the n payoff functions f 1 , f 2 , , f n , where f i is the payoff function for the player i that is a mapping from S 1 × S 2 × × S n to the preordered set ( U ; U ) , for i = 1 , 2 , 3 , , n . We define f = { f 1 , f 2 , , f n } .

     

This game is denoted by Γ = ( N , S , f , U ) .

The rule to play in an n-person nonmonetized noncooperative game Γ = ( N , S , f , U ) is that when all n players 1 , 2 , 3 , , n simultaneously and independently choose their own strategies x 1 , x 2 , , x n , where x i S i , for i = 1 , 2 , 3 , , n , then the player i will receive his or her utility (payoff) f i ( x 1 , x 2 , , x n ) U . For any x = ( x 1 , x 2 , , x n ) S , and for every given i = 1 , 2 , 3 , , n , as usual, we define
x i : = ( x 1 , x 2 , , x i 1 , x i + 1 , , x n ) and S i : = S 1 × S 2 × × S i 1 × S i + 1 × × S n .
Then x i S i and x can simply be written as x = ( x i , x i ) . Moreover, we define
f i ( S i , x i ) = { f i ( t i , x i ) : t i S i } .

An n-person nonmonetized noncooperative game defined in this section is also called a generalized game (see [7]). Now we recall the extensions of the concept of Nash equilibrium of noncooperative games to the generalized Nash equilibrium and the extended Nash equilibrium of nonmonetized noncooperative games.

Definition 3.2 In an n-person nonmonetized noncooperative game Γ = ( N , S , f , U ) , a selection of strategies ( x 1 , x 2 , , x n ) S 1 × S 2 × × S n is called
  1. 1.
    a generalized Nash equilibrium of this game if, for every i = 1 , 2 , 3 , , n , the following order inequality holds:
    f i ( x i , x i ) U f i ( x i , x i ) for all  x i S i ;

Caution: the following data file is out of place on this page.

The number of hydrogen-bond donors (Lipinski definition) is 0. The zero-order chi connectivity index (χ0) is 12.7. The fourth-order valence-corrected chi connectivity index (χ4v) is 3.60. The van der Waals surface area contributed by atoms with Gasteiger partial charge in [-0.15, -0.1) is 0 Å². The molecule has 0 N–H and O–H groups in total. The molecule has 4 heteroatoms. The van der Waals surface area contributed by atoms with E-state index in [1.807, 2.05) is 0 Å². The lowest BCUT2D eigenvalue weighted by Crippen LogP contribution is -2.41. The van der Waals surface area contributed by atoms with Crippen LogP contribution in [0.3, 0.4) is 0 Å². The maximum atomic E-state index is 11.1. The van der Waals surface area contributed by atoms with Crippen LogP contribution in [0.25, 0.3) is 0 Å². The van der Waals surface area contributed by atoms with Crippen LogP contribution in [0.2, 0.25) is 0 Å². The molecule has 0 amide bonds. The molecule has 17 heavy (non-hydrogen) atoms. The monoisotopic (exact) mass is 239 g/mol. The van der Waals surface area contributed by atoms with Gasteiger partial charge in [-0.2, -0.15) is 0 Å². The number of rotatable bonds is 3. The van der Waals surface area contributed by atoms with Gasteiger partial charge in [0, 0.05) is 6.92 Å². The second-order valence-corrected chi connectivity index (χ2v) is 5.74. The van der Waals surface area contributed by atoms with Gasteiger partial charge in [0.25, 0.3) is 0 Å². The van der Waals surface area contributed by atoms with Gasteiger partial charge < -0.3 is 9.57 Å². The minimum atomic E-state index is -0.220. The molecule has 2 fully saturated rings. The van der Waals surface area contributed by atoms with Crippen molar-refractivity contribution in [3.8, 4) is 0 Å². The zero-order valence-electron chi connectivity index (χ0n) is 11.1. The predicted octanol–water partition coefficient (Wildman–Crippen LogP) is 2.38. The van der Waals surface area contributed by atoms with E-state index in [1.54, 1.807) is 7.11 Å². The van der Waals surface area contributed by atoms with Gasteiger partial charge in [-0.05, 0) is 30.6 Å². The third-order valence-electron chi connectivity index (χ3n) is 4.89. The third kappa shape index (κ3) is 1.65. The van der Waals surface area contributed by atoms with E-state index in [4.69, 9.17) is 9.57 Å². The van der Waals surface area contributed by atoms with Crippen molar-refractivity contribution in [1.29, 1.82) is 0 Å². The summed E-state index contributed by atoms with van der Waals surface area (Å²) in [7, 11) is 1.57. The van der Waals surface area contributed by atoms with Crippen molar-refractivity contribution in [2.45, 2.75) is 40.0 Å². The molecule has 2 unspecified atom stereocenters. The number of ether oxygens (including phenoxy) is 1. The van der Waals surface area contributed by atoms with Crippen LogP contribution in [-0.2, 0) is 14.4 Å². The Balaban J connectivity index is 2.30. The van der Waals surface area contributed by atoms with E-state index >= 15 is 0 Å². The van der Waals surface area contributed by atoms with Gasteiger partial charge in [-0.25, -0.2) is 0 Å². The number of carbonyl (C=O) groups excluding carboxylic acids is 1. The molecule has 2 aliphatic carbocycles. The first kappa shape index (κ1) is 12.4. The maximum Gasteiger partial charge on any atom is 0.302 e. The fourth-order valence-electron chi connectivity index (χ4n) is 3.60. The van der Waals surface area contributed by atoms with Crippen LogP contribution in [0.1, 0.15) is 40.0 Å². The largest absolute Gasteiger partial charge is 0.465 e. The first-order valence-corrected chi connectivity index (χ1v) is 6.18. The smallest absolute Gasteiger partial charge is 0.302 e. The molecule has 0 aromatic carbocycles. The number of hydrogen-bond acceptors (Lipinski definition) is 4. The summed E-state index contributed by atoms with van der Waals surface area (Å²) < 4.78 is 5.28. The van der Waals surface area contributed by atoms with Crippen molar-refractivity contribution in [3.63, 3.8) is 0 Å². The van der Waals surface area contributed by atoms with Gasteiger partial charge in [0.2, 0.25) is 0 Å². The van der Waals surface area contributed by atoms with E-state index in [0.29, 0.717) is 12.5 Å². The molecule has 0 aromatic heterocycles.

2. 2.
    an extended Nash equilibrium of this game if, for every i = 1 , 2 , 3 , , n , the following order inequality holds:
    f i ( x i , x i ) U f i ( x i , x i ) for all  x i S i .
     

It is clear that any generalized Nash equilibrium of an n-person nonmonetized noncooperative game is an extended Nash equilibrium of this game; and the converse may not be true.

Lemma 3.3 Let ( S i , i ) be a preordered set for every i = 1 , 2 , , n . Let S be the coordinate ordering on S induced by the preorders i , that is, for any x , y S with x = ( x 1 , x 2 , , x n ) and y = ( y 1 , y 2 , , x n ) ,
x S y if and only if x i i y i for all i = 1 , 2 , , n .
Then S is a preorder on S; and hence ( S , S ) is a preordered set. Furthermore, if every ( S i , i ) is chain-complete (inductive), then ( S , S ) is also chain-complete (inductive). Moreover, we have
S ˜ = S ˜ 1 × S ˜ 2 × × S ˜ n .

Furthermore, for any x = ( x 1 , x 2 , , x n ) S , we have [ x ] = ( [ x 1 ] , [ x 2 ] , , [ x n ] ) , where [ x ] stands for an S -cluster in S ˜ and [ x 1 ] , [ x 2 ] , , [ x n ] are order clusters in S ˜ 1 , S ˜ 2 , , S ˜ n , respectively.

Proof The proof is straightforward and is omitted here. □